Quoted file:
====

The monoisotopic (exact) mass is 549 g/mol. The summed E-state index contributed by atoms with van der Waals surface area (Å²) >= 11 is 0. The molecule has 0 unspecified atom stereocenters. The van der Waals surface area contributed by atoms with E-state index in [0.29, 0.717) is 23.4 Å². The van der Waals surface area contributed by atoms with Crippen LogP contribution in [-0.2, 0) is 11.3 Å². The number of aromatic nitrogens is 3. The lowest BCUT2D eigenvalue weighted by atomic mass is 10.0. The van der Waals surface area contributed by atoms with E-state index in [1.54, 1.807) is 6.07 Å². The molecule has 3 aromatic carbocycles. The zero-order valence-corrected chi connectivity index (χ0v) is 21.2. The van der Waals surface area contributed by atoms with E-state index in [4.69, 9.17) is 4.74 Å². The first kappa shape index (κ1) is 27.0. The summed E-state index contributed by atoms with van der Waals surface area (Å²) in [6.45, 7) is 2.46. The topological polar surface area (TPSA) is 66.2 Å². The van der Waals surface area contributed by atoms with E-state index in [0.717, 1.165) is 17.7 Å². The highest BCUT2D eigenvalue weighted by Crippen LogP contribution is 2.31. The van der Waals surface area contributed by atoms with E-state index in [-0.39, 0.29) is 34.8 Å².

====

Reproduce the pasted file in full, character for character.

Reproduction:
The monoisotopic (exact) mass is 549 g/mol. The summed E-state index contributed by atoms with van der Waals surface area (Å²) >= 11 is 0. The molecule has 0 unspecified atom stereocenters. The van der Waals surface area contributed by atoms with E-state index in [0.29, 0.717) is 23.4 Å². The van der Waals surface area contributed by atoms with Crippen LogP contribution in [-0.2, 0) is 11.3 Å². The number of aromatic nitrogens is 3. The lowest BCUT2D eigenvalue weighted by atomic mass is 10.0. The van der Waals surface area contributed by atoms with E-state index in [1.54, 1.807) is 6.07 Å². The molecule has 3 aromatic carbocycles. The zero-order valence-corrected chi connectivity index (χ0v) is 21.2. The van der Waals surface area contributed by atoms with E-state index in [4.69, 9.17) is 4.74 Å². The first kappa shape index (κ1) is 27.0. The summed E-state index contributed by atoms with van der Waals surface area (Å²) in [6.45, 7) is 2.46. The topological polar surface area (TPSA) is 66.2 Å². The van der Waals surface area contributed by atoms with E-state index in [0.717, 1.165) is 17.7 Å². The highest BCUT2D eigenvalue weighted by Crippen LogP contribution is 2.31. The van der Waals surface area contributed by atoms with E-state index in [-0.39, 0.29) is 34.8 Å².